By morning the storm had fizzled. Delicately, incrementally, the new day dawned, revealing tilted strata, whalebacked upwarps, thin pinnacles, and funky boulders—everything pillowed with snow.
Outside, the patio hot tub was ours and ours alone. More importantly, so was the view. Sophia and I sat there, chin-deep, staring. If we can force ourselves into boots and jackets, I thought, every uncountable inch of this scene is open to us, waiting to be explored.
But first, another few minutes of warm water. And maybe a few more after that.
The wintry desert cuts both ways—cold beauty, sure, but also plunging temps that can easily suck all the charm from an outing if you’re not prepared. With the right gear, though, you’ll be calm and collected, not just cool.
All Day (and Night) Shell
The right puffy coat can be like having a sleeping bag wrapped around you wherever you go. And at night, in the tent, it makes for a sweet pillow—or you can stuff it down at the foot of your sleeping bag for a toe-warmer (just avoid one designed for Arctic-grade winters, because you’ll overheat while carrying a backpack uphill). The best bet is a midweight model worn in combination with base layers. The new Eddie Bauer MicroTherm 2.0 Stormdown Jacket ($229; eddiebauer.com) is trim and stylish, packed with humane-certified down insulation.Hot to Trot
When you’re out in the elements, with miles yet to explore, nothing boosts morale like a sip of something hot. Tea is classic. Mulligan stew or chicken noodle soup is even better. An insulated food container (essentially a thermos for your lunch) like the Hydro Flask Food Flask ($30 for the 12 oz.; hydroflask.com) can be a bit heavy in the pack, but heck—you’re going to lessen the load with a noon picnic soon enough.Lush Life
The fibers of Alpaca wool, a South American camelid, are completely hollow, and thus warmer and lighter than Merino sheep’s wool. Plus, they give cashmere a run for its money in the silky-soft department. Start with the Maximum Warmth Alpaca Socks from Alpacas of Montana ($33; alpacasofmontana.com).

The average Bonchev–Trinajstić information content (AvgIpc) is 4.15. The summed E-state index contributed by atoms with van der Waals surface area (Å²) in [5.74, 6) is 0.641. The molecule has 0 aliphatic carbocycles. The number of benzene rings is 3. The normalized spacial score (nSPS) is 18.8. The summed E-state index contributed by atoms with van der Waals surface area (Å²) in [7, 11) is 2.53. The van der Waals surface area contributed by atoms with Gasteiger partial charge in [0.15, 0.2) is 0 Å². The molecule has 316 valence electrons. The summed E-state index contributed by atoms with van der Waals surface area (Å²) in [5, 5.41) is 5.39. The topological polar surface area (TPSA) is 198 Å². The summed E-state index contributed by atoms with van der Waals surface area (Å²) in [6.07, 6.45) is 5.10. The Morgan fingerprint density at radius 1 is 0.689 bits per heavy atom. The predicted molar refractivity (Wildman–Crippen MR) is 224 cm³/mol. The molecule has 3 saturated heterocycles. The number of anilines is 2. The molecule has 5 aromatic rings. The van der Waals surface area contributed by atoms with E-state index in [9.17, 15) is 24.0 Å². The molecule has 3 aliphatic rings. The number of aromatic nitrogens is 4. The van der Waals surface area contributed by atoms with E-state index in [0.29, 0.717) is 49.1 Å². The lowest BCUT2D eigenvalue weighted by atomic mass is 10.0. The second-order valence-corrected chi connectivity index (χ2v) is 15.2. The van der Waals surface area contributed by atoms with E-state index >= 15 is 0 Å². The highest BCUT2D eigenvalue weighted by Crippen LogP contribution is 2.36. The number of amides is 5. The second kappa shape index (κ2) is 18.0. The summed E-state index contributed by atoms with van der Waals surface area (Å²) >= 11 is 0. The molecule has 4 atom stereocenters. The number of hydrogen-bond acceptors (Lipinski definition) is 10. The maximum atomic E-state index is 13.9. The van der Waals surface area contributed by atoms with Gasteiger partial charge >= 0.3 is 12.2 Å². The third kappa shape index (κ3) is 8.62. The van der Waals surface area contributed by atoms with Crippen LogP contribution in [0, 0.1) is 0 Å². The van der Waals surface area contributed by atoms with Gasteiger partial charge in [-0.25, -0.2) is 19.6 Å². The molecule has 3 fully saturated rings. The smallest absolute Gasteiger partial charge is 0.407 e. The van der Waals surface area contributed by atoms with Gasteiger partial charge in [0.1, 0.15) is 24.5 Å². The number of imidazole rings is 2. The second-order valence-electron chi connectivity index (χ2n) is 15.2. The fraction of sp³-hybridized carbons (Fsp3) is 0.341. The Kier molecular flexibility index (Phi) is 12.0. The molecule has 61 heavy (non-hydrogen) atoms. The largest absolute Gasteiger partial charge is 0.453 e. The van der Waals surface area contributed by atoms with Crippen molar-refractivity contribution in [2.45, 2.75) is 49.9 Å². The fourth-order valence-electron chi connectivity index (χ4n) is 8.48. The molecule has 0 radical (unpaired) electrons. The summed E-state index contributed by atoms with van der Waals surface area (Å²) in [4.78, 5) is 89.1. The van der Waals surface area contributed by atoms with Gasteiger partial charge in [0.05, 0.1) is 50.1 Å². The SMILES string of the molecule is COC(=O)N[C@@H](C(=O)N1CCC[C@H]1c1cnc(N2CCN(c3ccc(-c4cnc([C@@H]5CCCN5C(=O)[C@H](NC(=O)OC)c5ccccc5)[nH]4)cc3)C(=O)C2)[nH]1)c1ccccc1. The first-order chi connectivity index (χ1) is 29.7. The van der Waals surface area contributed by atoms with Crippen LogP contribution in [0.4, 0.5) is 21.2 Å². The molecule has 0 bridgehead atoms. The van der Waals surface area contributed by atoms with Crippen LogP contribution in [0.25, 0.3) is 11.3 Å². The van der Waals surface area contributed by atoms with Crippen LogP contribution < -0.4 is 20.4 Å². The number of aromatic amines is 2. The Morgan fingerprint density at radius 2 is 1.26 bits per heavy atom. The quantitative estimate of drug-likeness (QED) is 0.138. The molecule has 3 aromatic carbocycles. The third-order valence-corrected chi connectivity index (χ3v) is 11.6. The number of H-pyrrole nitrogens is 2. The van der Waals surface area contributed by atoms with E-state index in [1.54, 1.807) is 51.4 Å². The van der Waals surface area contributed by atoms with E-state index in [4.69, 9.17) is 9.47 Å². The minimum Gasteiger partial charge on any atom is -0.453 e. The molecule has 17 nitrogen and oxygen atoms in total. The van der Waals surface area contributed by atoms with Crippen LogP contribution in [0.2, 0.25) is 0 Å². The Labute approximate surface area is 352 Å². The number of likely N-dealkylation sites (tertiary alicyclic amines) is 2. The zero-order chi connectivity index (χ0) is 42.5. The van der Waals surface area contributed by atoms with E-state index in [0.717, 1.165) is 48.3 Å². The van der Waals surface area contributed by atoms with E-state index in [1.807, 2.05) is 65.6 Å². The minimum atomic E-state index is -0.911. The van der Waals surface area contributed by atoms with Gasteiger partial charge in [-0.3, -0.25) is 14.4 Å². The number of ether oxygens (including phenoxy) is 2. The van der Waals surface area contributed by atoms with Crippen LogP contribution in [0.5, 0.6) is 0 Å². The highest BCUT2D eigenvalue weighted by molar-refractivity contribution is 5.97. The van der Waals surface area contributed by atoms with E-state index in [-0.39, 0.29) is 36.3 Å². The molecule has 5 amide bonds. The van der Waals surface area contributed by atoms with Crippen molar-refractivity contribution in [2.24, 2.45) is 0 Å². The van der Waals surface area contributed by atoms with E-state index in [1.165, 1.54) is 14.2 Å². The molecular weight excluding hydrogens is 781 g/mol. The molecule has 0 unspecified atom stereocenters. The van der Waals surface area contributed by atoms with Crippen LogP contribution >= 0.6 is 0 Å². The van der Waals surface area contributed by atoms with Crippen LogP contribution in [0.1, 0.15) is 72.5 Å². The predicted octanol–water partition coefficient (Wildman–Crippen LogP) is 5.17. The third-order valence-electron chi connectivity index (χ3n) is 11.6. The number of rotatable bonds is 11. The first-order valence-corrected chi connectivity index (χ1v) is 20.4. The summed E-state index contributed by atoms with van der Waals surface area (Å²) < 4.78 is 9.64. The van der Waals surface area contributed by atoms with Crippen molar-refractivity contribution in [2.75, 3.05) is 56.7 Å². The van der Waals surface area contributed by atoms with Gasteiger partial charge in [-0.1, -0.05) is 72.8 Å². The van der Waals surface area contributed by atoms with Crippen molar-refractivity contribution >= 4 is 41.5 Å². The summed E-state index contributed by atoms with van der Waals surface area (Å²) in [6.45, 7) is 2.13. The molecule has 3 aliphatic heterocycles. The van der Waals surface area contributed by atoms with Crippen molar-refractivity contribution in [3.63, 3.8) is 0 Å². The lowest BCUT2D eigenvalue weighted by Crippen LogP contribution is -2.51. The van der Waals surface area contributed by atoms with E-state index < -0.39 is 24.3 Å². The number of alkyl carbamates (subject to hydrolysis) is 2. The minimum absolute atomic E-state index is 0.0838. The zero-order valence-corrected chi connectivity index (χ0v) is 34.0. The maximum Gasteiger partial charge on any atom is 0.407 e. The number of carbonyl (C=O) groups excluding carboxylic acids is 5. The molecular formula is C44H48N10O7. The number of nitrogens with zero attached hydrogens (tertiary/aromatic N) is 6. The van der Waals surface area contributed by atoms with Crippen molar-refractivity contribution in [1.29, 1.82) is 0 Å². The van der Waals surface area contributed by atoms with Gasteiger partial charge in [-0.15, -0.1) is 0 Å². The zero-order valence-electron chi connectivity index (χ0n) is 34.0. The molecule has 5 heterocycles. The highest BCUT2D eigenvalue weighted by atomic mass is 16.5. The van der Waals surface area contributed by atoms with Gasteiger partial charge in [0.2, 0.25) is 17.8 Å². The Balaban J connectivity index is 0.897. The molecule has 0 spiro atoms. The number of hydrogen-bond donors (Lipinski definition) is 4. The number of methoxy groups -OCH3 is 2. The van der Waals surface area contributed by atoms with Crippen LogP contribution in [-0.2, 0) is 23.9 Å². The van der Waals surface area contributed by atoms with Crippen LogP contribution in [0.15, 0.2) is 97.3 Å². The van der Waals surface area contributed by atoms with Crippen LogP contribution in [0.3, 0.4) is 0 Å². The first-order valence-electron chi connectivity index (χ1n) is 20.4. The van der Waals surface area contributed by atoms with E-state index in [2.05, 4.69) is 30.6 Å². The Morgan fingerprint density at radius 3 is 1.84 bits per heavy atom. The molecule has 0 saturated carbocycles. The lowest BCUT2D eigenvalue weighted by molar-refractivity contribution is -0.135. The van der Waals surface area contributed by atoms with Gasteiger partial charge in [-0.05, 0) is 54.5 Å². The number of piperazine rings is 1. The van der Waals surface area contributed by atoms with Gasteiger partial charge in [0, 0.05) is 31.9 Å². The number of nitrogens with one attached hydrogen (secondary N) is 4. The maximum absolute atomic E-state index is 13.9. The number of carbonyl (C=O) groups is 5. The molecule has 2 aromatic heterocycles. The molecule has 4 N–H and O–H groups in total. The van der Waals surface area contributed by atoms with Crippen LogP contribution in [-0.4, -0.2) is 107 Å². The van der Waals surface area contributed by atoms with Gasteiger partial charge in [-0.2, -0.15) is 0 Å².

Never, repeat never, plop your fanny down directly on a frigid rock. Rocks seem passive, but they’re out to steal every last calorie of warmth you’ve got. A camp chair that can be easily strapped to a backpack not only increases comfort, but also encourages lingering at those epic vistas. The one-pound Helinox Chair Zero ($120; helinoxstore.com) is the current trendsetter.The Ultimate Throw
Sure, you have a sleeping bag, but a blanket is more convenient when you’re sitting fireside. For a wrap that’s achingly soft and lovely enough to drape over a couch when you get back home, we like the new Snow Peak Pendleton Wool Blanket ($265; snowpeak.com), a bold earth-tone collaboration between two brands at the top of their game.
By the Numbers: Monthly Visitors
June 2018: 541,464January 2018: 107,960
Bryce CanyonJune 2018: 409,467 January 2018: 32,433
ArchesJune 2018: 214,443 January 2018: 31,810 Capitol Reef June 2018: 149,564 January 2018: 15,526
CanyonlandsJune 2018: 85,834 January 2018: 9,575